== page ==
Forget the cold starts, drab days, chilly afternoons and the oppressively cold nights – Winter is almost over around here.
In the coming weeks the weather should start to warm up. The devoted anglers who pursue their quarries and adapt to the conditions will need to prime themselves to deal with extra traffic and other fishos encroaching on their favourite spots.
August is generally known as the windy month in our parts and the westerlies can blow up and be a real pain. But pick your outings and fish the conditions, whatever your style of fishing; make the most of it and get into the action.
Recent conditions have made fishing the rocks very dangerous and the beach almost impossible, with some big seas rolling in. As the swell drops the conditions should hot up and beach and rock anglers should be getting some good action.
The water temp at the time of writing has been warm side and the drummer are yet to make their presence really felt but hope is still there for a good season yet.
Tailor have been in healthy numbers with Point Plomer producing the goods. School mulloway should be on the prowl and fresh or preserved beach worm should do the trick during daylight hours and after dark.
For some good action check out Lake Cathie, Bonney Hills and North Haven. Make sure you plan your outing and get the most from the fishing experience.
The good old salmon should be making their presence felt and although they are not the most delicate of eating fish, they are excellent sport and well worth chasing for some adrenalin-filled sessions. The beaches should be the best spots to get into the action with Lighthouse Beach sure to produce some good gutters with excellent fish-holding potential.
And if you like fish cakes then a freshly-bled salmon makes excellent Thai fish cakes. My mate Paul Burke has a great recipe for these tasty little morsels and you can’t beat them, especially with some couscous and sweet chilli sauce.
This time last year I had a very memorable session on salmon in the most unlikely place. I was fishing the oyster leases in Limeburners Creek when I hooked some thing solid. At first I thought it was a good flathead but around three metres from the boat it turned tail and shot off under the racks at a phenomenal speed. It was all over before I even had time to comprehend what was happening.
It wasn’t until I moved around the lease into a small hole that I saw around eight of these ballistic brutes just sitting behind a post, finding refuge from the incoming tide. I quickly cast my lure ahead of them and watched in disbelief as one of the fish swam over and snaffled the minnow and shot off, taking around 30 metres of line before busting me off.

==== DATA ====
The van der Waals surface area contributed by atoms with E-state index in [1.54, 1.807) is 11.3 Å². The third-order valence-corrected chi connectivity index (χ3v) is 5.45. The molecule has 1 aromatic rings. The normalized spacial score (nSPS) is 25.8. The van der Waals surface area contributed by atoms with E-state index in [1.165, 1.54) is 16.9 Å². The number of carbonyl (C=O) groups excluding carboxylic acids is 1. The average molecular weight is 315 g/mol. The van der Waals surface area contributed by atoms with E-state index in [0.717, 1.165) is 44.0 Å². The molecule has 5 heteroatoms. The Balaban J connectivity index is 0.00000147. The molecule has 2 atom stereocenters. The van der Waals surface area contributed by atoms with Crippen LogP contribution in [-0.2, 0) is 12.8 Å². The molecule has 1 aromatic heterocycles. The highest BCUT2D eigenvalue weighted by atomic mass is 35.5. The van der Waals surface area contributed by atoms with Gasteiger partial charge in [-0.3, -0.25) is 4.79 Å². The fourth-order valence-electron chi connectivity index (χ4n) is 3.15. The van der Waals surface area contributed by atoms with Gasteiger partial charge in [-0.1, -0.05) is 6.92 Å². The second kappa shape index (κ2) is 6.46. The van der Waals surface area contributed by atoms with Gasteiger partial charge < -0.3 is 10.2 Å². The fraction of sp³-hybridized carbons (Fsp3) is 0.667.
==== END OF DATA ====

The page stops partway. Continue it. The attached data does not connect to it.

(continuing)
I’m sure this beast didn’t even know it was hooked. I hooked three more, with the score 4-0 to the salmon. What was I thinking? Metre-long salmon on bream gear in the oyster leases? What the heck, it was great fun.
Reports from offshore have been scattered due to the large seas and mixed weather. The leather jackets should be thick and a nuisance if you’re chasing other species. But don’t dismiss targeting these buck-toothed bait-stealers as they are very good eating and well worth taking a few home for the family.
Mahi mahi have been reported to be lingering with some good fish being taken. The flathead grounds have been producing some nice lizards and are an easy proposition if you’re chasing a feed.
The Hastings River had a good flush recently with much overdue rain. The river coloured up nicely and the whole system is on the rebound with plenty of bait fish, chopper tailor and mullet are moving about.
On one outing we came across a massive school of tailor feeding in the river. Flathead numbers have been good and an easy feed with the fish holding on the weed beds and lurking in the shallows, warming themselves looking for an easy meal.
These prehistoric lizards have been fighting well and a lot of fun. I prefer the last of the run in and the start of the run out to target flathead. Lures and baits should get you into the action.
Bream numbers have been excellent with the fish still being more commonly found in the lower reaches. Some good fish have been landed with 800g bream being the norm.
With the Sundowner BREAM Classic to be held in November, many bream anglers have been spotted exploring the Hastings and associated waterways hunting bream and familiarising themselves with the fishing on offer. Anglers from all over the State are starting to come and hone their skills in the hope they’ll be crowned champions.
The event is really taking off with 2004 competitor Steve Starling coming back and helping to promote the contest. His partner for the 2005 will be fishing writer Leeann Payne. Get your entry forms at www.portmacquarieholidays.com.au or call me on 0401 191 554.Reads: 537